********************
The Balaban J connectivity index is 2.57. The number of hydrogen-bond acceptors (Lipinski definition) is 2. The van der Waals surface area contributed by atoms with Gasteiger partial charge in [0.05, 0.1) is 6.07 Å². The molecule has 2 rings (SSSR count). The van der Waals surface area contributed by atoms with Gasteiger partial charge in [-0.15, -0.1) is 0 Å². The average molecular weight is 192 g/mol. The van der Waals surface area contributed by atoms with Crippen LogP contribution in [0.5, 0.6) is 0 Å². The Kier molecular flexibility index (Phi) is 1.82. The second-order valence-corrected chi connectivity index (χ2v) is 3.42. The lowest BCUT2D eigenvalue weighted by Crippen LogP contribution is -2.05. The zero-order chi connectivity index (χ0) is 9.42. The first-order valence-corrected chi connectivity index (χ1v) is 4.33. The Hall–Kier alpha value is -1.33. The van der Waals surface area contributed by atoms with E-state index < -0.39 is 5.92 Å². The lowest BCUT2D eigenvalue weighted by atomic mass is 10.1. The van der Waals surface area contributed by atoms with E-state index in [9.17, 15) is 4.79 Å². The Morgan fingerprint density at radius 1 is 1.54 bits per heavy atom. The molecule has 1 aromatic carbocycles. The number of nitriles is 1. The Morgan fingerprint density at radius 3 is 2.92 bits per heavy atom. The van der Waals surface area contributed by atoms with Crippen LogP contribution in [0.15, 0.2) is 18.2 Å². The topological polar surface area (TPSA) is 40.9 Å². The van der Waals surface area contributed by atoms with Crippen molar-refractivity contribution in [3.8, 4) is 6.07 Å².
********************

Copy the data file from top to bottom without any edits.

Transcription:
The Balaban J connectivity index is 2.57. The number of hydrogen-bond acceptors (Lipinski definition) is 2. The van der Waals surface area contributed by atoms with Gasteiger partial charge in [0.05, 0.1) is 6.07 Å². The molecule has 2 rings (SSSR count). The van der Waals surface area contributed by atoms with Gasteiger partial charge in [-0.15, -0.1) is 0 Å². The average molecular weight is 192 g/mol. The van der Waals surface area contributed by atoms with Crippen LogP contribution in [0.5, 0.6) is 0 Å². The Kier molecular flexibility index (Phi) is 1.82. The second-order valence-corrected chi connectivity index (χ2v) is 3.42. The lowest BCUT2D eigenvalue weighted by Crippen LogP contribution is -2.05. The zero-order chi connectivity index (χ0) is 9.42. The first-order valence-corrected chi connectivity index (χ1v) is 4.33. The Hall–Kier alpha value is -1.33. The van der Waals surface area contributed by atoms with E-state index < -0.39 is 5.92 Å². The lowest BCUT2D eigenvalue weighted by atomic mass is 10.1. The van der Waals surface area contributed by atoms with E-state index in [9.17, 15) is 4.79 Å². The Morgan fingerprint density at radius 1 is 1.54 bits per heavy atom. The molecule has 1 aromatic carbocycles. The number of nitriles is 1. The Morgan fingerprint density at radius 3 is 2.92 bits per heavy atom. The van der Waals surface area contributed by atoms with Crippen LogP contribution in [0.15, 0.2) is 18.2 Å². The topological polar surface area (TPSA) is 40.9 Å². The van der Waals surface area contributed by atoms with Crippen molar-refractivity contribution in [3.8, 4) is 6.07 Å².